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Last Updated:  Friday, 21 February, 2003, 18:18 GMT
War 'should be last resort'
By Alex Kirby
BBC News Online

Archbishop of Canterbury Dr Rowan Williams at Lambeth Palace
The Archbishop was speaking in London
The Archbishop of Canterbury says alternative ways of disarming Iraq have still to be tried before any resort to war.

Speaking at Lambeth Palace ahead of his investiture as archbishop, Dr Rowan Williams said the Christian position would be against war unless all efforts to avoid it had been exhausted.

He accepted a moral case could be made for intervening to protect the Iraqi people, but questioned whether military action would improve their situation, and asked what would happen to them after any conflict.

On Thursday the archbishop and Cardinal Cormac Murphy O'Connor, the Roman Catholic Archbishop of Westminster, issued a joint statement calling for continued weapons inspections which they said could avert the need for military action.

On Friday, Dr Williams said that until all non-military avenues had been explored it would be very hard to justify war.

He said there was deep fear in the Middle East over the likely repercussions of war.

Both church leaders had expressed doubts over the "moral legitimacy" of an attack on Iraq.

They believe the weapons inspections could render war unnecessary and warned of the "unpredictable humanitarian and political consequences" of combat.

Speaking on Friday, Dr Williams said he was worried about the way Western nations were reacting to terrorism.

He was speaking ahead of his enthronement next week as the 104th Archbishop of Canterbury.

You've got to watch out about bringing in the heavy artillery of religion - it would be very dangerous to paint this as a Christian crusade against Islam
Dr Rowan Williams

He is the senior figure in the church of England, and also heads the 70m-strong worldwide Anglican Communion.

He told BBC News Online: "There are other ways to disarm Iraq apart from war.

"There could be a sustained United Nations presence as part of a containment policy."

'Self-defence'

He said most people agreed the sanctions applied to Iraq had caused problems.

"But you could have continuing weapons inspections. It doesn't look as if we've exhausted those possibilities yet," he added.

Dr Williams told one questioner: "We recognised that self-defence is always the primary reason for war, and even then can be only a last resort.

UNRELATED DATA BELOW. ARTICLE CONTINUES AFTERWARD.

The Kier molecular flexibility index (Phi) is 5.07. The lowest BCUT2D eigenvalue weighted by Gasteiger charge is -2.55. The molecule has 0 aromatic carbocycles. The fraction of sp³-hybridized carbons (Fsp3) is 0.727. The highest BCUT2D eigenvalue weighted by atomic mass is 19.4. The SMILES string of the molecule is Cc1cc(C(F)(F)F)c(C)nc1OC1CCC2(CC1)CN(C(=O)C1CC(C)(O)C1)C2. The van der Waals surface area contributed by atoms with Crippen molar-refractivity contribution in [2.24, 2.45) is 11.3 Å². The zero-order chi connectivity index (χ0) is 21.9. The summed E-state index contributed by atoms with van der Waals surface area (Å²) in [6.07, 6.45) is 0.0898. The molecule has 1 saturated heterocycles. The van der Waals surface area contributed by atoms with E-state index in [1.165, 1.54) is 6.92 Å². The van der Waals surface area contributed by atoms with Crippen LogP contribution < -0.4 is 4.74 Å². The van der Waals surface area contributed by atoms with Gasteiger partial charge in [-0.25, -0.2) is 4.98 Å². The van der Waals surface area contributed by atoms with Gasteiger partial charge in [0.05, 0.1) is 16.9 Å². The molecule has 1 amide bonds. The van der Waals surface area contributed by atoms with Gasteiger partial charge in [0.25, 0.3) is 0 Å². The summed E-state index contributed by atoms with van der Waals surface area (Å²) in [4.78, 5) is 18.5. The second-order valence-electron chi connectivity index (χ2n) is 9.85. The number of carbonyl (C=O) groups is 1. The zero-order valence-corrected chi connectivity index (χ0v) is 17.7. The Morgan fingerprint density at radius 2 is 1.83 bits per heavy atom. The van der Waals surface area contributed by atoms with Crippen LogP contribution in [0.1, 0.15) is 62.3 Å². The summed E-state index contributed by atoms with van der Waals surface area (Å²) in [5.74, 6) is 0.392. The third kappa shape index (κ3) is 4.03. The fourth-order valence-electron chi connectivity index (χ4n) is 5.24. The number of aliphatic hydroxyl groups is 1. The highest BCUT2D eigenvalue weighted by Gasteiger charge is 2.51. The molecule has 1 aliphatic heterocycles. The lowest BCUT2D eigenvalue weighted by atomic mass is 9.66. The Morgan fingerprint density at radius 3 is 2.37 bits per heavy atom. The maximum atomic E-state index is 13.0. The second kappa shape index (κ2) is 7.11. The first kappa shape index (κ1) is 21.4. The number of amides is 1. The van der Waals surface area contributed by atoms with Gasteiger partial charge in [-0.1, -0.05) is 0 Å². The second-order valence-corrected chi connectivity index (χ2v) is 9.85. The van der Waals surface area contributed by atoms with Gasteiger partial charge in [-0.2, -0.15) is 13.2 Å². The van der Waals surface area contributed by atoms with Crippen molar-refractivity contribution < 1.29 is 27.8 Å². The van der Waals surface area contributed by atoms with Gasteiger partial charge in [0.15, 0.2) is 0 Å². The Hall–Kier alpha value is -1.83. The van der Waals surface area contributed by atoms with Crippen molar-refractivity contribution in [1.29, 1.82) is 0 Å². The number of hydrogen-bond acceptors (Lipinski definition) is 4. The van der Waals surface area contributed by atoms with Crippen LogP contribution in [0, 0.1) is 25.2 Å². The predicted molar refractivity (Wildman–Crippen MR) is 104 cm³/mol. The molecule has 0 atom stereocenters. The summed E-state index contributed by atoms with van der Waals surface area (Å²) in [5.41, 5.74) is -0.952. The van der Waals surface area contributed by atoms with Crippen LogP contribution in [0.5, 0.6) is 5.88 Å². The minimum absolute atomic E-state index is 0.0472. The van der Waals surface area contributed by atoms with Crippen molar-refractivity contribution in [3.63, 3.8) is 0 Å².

"Unless you've exhausted everything else, it's very hard to justify it."

He said no war was "holy and good - it's always a damage-limitation exercise".

'Domino effect'

Dr Williams said he was in regular touch with church leaders in the Middle East, and his concerns were "very sharp indeed".

"There's a great fear among them that attacking Iraq could have a domino effect," he said.

"That's the moral worry."

He said he was also concerned at the way Western countries had reacted to the threat of terrorism.

Cardinal Murphy-O'Connor
Cardinal Murphy-O'Connor spoke out with the archbishop

They could react in ways that served to weaken and diminish their own societies, he suggested.

The archbishop also insisted that the Iraq crisis should not be seen in religious terms.

He said: "You've got to watch out about bringing in the heavy artillery of religion. It would be very dangerous to paint this as a Christian crusade against Islam."

No doubt

He avoided explicitly criticising the UK Prime Minister, Tony Blair, who has claimed there is a moral case for attacking Iraq, or President George W. Bush.

And asked about Foreign Secretary Jack Straw's defence of a moral case for war, he said the morality issue should be directed at the people of Iraq.

The key disagreements were whether military action would make the situation in Iraq worse for the people, and what would happen to them in the aftermath of a conflict, he said.

He left no doubt he still thinks the case for a war with moral legitimacy has not been made.

Dr Williams, who was formerly archbishop of Wales, said his enthronement would mark "the beginning of the real job ... seeking not primarily a public voice to comment on public affairs, but a way of deepening and enriching people's faith".





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